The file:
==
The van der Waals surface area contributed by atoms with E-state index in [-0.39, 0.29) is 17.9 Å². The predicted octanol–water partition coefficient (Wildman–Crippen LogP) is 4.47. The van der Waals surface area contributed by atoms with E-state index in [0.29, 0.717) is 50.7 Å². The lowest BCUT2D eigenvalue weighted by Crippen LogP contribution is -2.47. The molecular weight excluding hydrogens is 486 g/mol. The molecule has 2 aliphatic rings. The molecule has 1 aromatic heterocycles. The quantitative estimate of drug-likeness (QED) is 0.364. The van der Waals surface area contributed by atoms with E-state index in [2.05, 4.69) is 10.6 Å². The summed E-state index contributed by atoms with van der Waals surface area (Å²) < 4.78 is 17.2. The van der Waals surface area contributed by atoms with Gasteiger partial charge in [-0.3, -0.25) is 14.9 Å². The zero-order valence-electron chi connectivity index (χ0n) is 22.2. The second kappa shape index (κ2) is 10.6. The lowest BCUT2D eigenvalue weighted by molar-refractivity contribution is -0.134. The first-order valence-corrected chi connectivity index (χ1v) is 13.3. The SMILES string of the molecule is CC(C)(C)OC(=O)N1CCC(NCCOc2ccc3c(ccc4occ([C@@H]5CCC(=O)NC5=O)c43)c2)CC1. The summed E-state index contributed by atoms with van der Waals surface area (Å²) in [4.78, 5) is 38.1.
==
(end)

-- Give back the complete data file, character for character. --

The van der Waals surface area contributed by atoms with E-state index in [-0.39, 0.29) is 17.9 Å². The predicted octanol–water partition coefficient (Wildman–Crippen LogP) is 4.47. The van der Waals surface area contributed by atoms with E-state index in [0.29, 0.717) is 50.7 Å². The lowest BCUT2D eigenvalue weighted by Crippen LogP contribution is -2.47. The molecular weight excluding hydrogens is 486 g/mol. The molecule has 2 aliphatic rings. The molecule has 1 aromatic heterocycles. The quantitative estimate of drug-likeness (QED) is 0.364. The van der Waals surface area contributed by atoms with E-state index in [2.05, 4.69) is 10.6 Å². The summed E-state index contributed by atoms with van der Waals surface area (Å²) < 4.78 is 17.2. The van der Waals surface area contributed by atoms with Gasteiger partial charge in [-0.3, -0.25) is 14.9 Å². The zero-order valence-electron chi connectivity index (χ0n) is 22.2. The second kappa shape index (κ2) is 10.6. The lowest BCUT2D eigenvalue weighted by molar-refractivity contribution is -0.134. The first-order valence-corrected chi connectivity index (χ1v) is 13.3. The SMILES string of the molecule is CC(C)(C)OC(=O)N1CCC(NCCOc2ccc3c(ccc4occ([C@@H]5CCC(=O)NC5=O)c43)c2)CC1. The summed E-state index contributed by atoms with van der Waals surface area (Å²) in [4.78, 5) is 38.1.